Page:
Pohoda festival chief Michal Kascak says his team isn’t in the mood to begin to think about whether there will be an event next year, following the bad weather that led to injuries and one death at this year’s festival in Slovakia.
Speaking from the festival site at Trencin July 30, he said it was unlikely they would even discuss it until they know the result of the police inquiry into the accident. Two weeks earlier, strong winds lifted a tent and brought it down on those inside, killing one and seriously injuring two others.
Early reports of the accident quoted Kascak as saying this year’s festival may have been Pohoda’s last.
In parallel with the police inquiry, the festival called in engineering experts from the University of ÿilina – one of Slovakia’s most respected academic institutions – who are also examining the scene.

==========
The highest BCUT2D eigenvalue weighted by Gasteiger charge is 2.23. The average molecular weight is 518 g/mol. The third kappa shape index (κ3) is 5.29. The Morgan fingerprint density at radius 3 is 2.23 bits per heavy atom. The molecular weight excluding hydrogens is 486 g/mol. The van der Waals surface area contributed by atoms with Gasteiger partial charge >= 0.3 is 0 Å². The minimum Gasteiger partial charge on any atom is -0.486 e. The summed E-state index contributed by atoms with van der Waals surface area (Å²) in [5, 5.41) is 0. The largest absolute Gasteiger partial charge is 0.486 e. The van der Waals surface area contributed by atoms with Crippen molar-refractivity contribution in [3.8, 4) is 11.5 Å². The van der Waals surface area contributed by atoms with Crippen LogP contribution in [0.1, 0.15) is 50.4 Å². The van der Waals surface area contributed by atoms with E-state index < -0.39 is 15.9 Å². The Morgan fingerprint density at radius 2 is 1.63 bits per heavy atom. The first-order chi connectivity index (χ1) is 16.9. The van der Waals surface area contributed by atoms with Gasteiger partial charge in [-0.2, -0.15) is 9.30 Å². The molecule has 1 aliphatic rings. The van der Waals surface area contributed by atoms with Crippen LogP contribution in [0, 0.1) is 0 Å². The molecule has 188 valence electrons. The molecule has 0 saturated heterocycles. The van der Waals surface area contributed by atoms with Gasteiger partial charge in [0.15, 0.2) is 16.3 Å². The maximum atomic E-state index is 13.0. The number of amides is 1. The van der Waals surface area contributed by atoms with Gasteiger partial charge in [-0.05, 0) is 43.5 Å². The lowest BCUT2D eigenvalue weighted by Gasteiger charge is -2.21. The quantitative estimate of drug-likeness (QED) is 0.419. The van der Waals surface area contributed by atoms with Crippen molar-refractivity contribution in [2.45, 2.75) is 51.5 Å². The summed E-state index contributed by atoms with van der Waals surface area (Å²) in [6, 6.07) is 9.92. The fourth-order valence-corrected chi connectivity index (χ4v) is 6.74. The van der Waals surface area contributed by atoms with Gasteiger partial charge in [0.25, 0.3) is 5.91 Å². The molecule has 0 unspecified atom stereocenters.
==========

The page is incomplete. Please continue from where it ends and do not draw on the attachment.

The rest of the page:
“It’s a similar sort of day but the wind is nowhere near as strong,” Kascak explained, saying the “extremely difficult” two weeks after the accident have at least been made a little better by the fact that the organising team is now occupied with the post-event review.
He said the festival is in close contact with the families of the bereaved and the two who are still hospitalised, showing that Pohoda – which literally translates as “well-being” – is determined to show it accepts a moral and social responsibility toward its visitors.
Slovakian newswire reports say the police investigation is to see whether the organisers endangered the public by allowing the event to continue when the weather became threatening.
An eyewitness report relayed to Pollstar said the festival’s emergency plan worked very quickly and without any problems, as emergency services including fire, police and ambulances were at the scene within two minutes.
After the accident, the last evening of the festival was scrapped. Thousands of festival-goers tried to leave the airport site by car, which had the local Trencin police struggling to deal with the gridlock.
The city provided extra buses to take fans away from the event and provided temporary accommodation. The council said stranded fans could spend the night in the sports hall.